At least once, perhaps twice, in his opening statement, the assistant district attorney referred to a prior conviction of petitioner's. Although the exact substance of the statement is not known because of the failure of the court reporter to do more than note that "Assistant District Attorney Bendersky made his opening statement to the Jury on behalf of The People * * *", for purposes of decision, we accept, with full force, the several versions tendered by petitioner's papers in this proceeding.

 Moving from fresh memories to stale memories, we begin with defense counsel's motion for a mistrial at the conclusion of the People's case on the ground that


"At the opening of this trial in the course of the People's opening to the jury, the District Attorney made the remark on two occasions that the defendant had been previously convicted of a crime."

 On appeal, the same attorney stated that the prosecutor had "intimated to the jury that the defendant had been convicted of a similar crime." And now, some ten years after the event, petitioner quotes the district attorney as saying:


"I will prove to you that the defendant has been convicted of a similar crime, is a terror to his family and neighbors, is a menace to society and should be convicted." *fn2"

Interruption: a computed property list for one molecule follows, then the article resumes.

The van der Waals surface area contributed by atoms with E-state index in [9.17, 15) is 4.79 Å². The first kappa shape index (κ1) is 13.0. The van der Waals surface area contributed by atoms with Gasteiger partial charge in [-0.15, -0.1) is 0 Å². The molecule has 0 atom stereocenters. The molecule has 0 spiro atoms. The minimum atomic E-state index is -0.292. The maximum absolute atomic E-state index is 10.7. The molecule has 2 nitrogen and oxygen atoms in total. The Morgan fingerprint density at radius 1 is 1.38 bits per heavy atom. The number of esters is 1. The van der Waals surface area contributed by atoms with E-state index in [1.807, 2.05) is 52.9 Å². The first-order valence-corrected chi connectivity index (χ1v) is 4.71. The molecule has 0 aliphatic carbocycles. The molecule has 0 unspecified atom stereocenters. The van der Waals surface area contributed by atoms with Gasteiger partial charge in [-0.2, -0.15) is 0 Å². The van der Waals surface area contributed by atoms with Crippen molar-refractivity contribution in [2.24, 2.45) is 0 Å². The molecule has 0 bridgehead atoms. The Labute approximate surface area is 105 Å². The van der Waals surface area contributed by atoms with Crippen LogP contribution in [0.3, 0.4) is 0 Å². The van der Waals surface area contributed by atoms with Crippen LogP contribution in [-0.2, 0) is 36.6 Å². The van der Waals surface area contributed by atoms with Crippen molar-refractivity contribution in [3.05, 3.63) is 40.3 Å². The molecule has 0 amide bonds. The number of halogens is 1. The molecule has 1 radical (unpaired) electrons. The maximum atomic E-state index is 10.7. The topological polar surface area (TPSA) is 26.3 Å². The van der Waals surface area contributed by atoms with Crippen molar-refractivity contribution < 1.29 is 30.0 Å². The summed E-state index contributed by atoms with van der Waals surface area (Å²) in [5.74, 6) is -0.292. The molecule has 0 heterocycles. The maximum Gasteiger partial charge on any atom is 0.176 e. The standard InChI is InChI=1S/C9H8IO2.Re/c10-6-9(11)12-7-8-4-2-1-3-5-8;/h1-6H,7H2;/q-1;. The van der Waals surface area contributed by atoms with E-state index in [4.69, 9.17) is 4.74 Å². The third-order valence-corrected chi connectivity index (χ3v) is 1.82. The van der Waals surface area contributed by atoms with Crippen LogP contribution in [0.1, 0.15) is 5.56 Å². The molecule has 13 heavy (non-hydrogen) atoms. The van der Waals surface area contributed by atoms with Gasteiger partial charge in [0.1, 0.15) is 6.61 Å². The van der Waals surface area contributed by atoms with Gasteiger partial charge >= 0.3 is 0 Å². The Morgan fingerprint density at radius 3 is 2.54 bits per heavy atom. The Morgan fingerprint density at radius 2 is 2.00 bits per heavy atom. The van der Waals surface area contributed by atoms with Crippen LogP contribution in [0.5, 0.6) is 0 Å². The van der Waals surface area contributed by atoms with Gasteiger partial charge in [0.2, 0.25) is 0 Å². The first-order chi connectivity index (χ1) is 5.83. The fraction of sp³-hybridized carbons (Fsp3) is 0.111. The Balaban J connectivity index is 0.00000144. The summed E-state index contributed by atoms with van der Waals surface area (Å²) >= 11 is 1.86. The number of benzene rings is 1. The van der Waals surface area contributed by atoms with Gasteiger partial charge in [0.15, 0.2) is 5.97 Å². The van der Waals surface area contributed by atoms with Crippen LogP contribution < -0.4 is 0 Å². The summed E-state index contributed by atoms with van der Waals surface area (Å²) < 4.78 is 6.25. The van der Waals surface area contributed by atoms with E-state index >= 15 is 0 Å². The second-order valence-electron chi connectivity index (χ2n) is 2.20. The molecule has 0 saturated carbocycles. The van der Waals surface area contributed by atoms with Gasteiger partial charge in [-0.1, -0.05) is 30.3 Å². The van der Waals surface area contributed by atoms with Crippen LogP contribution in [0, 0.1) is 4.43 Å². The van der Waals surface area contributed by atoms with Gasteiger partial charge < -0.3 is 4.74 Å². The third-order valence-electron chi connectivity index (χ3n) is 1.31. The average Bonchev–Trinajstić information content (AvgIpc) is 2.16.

It is not important whether the prior conviction was mentioned once or twice, or whether it was characterized as a "similar" offense, in the opening. The decisive point is that the prior conviction was material to the prosecution's case, on the second count, when the prosecutor opened; that the reference to it was plainly proper; that the prosecutor, in all fairness, refrained from introducing any evidence of the prior conviction when he later concluded (perhaps erroneously, to petitioner's advantage) that the second count should be dropped; and that petitioner's conclusory charge of some nefarious design in the prosecutor's course of action is nowhere supported, but is belied by the record.